Tuesday, July 17, 2012

Not In A Straight Line

 Isobel Coleman, a senior fellow for U.S. foreign policy at the Council on Foreign Relations in New York, and director of the Council’s Women and Foreign Policy Program, reports on a meeting addressed by “MIT economist Daron Acemoglu for an on-the-record meeting at the Council on Foreign Relations to discuss his book, Why Nations Fail, which he recently published with co-author James Robinson”.   HERE 
“Why Nations Fail tackles a question that has bedeviled experts for centuries: why are some nations rich while others are poor? Acemoglu and Robinson’s answer is straightforward – it all depends on institutions. Successful nations have good institutions that are “inclusive” and “pluralistic” and create incentives for people to work hard and invest in the future. Unsuccessful states, on the other hand, are characterized by “extractive” or “absolutist” institutions that economically and politically benefit a small group of elites at the expense of everyone else.”
The above is a small extract from an interesting report of Daron Acemoglu’s talk (follow the link for a fuller report).  But it summarises the main theme, and most interesting it proves to be when you think about it.
Deirdre N. McCloskey in “Bourgeois Dignity: Why Economics Can't Explain the Modern World” (University of Chicago Press, 2010) came at this subject from a more fundamental basis and came to similar conclusions, albeit more thoroughly with closer attention to the metrics.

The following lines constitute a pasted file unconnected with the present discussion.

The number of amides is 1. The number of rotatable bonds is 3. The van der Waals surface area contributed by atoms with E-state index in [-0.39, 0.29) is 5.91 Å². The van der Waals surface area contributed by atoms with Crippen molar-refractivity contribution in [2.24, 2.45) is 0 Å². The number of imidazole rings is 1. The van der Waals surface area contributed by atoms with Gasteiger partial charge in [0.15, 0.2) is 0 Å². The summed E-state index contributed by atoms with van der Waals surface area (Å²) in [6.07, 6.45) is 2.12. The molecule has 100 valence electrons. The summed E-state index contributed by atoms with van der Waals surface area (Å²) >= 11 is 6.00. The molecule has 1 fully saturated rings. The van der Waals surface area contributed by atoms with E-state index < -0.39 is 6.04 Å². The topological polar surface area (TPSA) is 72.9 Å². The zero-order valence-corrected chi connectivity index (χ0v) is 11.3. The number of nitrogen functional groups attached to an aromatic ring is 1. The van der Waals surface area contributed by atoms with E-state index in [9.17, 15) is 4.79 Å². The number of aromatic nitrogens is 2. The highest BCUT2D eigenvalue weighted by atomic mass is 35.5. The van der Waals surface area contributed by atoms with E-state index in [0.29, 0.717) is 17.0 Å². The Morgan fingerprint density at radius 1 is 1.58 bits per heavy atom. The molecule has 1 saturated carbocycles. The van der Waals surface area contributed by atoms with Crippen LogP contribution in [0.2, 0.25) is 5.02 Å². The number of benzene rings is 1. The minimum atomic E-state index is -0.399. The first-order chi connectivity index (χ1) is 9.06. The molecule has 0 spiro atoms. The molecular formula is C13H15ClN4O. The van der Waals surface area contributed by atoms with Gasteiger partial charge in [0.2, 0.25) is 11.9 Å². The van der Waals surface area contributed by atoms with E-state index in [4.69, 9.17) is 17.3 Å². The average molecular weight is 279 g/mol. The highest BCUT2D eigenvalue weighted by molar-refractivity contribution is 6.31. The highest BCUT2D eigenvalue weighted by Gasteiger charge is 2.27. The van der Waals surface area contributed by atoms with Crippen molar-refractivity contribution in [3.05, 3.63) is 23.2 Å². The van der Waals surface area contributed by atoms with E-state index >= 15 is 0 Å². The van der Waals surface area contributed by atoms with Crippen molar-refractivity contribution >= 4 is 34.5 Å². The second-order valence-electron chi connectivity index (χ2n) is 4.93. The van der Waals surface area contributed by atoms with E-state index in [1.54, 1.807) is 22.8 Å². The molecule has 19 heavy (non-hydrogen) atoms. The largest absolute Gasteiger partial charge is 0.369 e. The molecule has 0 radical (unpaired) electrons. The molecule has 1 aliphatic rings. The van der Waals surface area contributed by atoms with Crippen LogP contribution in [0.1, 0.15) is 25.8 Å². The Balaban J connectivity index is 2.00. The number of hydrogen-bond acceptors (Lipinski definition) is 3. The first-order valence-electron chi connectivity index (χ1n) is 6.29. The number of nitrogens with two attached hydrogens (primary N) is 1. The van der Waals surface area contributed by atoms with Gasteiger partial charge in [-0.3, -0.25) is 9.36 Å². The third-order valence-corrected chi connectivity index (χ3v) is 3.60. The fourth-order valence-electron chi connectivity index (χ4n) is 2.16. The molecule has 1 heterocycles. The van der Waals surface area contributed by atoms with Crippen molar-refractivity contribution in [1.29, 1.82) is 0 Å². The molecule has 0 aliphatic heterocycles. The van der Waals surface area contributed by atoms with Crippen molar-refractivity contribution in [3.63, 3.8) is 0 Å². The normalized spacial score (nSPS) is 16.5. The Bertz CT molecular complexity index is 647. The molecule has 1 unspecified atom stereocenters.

However, Acemoglou’s summary thesis is impressively clear.
Institutions do not just appear, ready-made, or fully formed, and “created”.  They evolve over long periods.
In Britain’s case, centuries past as small changes, wrought for often quite distinctive reasons, but always without intentions to some general end. Their “inclusive” and “pluralistic” natures were consequential, not causal, and hardly intentional.
King John put his seal to Magna Carta in 1215 under pressure of his barons, without intending to cause subsequent events centuries later that led to a universal franchise.  Trial by peers, not the whims of a king, meant exactly what it said to King John: a baron was to be judged by fellow barons as his “peers”.  Liberty and Justice together are a formidable force.
The institutions that slowly emerged were supported by inquiring minds – working away in proverbial garrets – that added to the eventual clamour for the reform of state religions and challenged fundamental precepts of ossified theology with elementary sciences, mathematics, and philosophy. 
China’s problem was the absolutism of tradition.  The Mandarins wasted years in learning by rote to pass examinations that mummified the past.  The absolutist Emperor, at a wave of his hand, stopped all intercourse with foreigners and expeditions towards the Americas at the very time when Europe reached out towards them.  The consequence was that China’s undoubted scientific and technological heritage, way ahead of Europe’s by centuries, was cast aside.  Modern research show that old China anticipated almost all the scientific “discoveries” that North-Western Europe made from the Fourteenth century, which, wedded to individual initiatives of ‘entrepreneurs’  - the emerging bourgeois virtues – in freer societies, led to its eventual dominance, not, I hasten to add, in a straight line.  


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